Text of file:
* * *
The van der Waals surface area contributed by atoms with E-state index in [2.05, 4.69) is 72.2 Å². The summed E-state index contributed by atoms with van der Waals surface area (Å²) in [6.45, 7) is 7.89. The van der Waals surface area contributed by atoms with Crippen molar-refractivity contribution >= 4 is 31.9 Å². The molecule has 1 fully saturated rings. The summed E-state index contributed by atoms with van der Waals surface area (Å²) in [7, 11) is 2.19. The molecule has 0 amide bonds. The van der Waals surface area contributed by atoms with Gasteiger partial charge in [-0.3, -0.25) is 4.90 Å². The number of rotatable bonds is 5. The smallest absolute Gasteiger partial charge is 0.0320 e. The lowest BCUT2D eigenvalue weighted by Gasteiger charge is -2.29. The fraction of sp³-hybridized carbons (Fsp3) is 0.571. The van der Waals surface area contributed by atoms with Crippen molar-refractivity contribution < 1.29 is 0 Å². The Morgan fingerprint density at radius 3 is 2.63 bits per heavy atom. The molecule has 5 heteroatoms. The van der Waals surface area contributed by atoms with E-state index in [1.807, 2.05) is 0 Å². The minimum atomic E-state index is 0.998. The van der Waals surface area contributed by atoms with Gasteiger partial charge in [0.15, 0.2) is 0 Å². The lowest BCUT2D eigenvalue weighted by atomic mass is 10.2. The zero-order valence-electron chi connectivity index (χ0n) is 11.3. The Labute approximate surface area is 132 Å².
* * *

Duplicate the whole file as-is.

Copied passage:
The van der Waals surface area contributed by atoms with E-state index in [2.05, 4.69) is 72.2 Å². The summed E-state index contributed by atoms with van der Waals surface area (Å²) in [6.45, 7) is 7.89. The van der Waals surface area contributed by atoms with Crippen molar-refractivity contribution >= 4 is 31.9 Å². The molecule has 1 fully saturated rings. The summed E-state index contributed by atoms with van der Waals surface area (Å²) in [7, 11) is 2.19. The molecule has 0 amide bonds. The van der Waals surface area contributed by atoms with Gasteiger partial charge in [-0.3, -0.25) is 4.90 Å². The number of rotatable bonds is 5. The smallest absolute Gasteiger partial charge is 0.0320 e. The lowest BCUT2D eigenvalue weighted by Gasteiger charge is -2.29. The fraction of sp³-hybridized carbons (Fsp3) is 0.571. The van der Waals surface area contributed by atoms with Crippen molar-refractivity contribution < 1.29 is 0 Å². The Morgan fingerprint density at radius 3 is 2.63 bits per heavy atom. The molecule has 5 heteroatoms. The van der Waals surface area contributed by atoms with E-state index in [1.807, 2.05) is 0 Å². The minimum atomic E-state index is 0.998. The van der Waals surface area contributed by atoms with Gasteiger partial charge in [0.15, 0.2) is 0 Å². The lowest BCUT2D eigenvalue weighted by atomic mass is 10.2. The zero-order valence-electron chi connectivity index (χ0n) is 11.3. The Labute approximate surface area is 132 Å².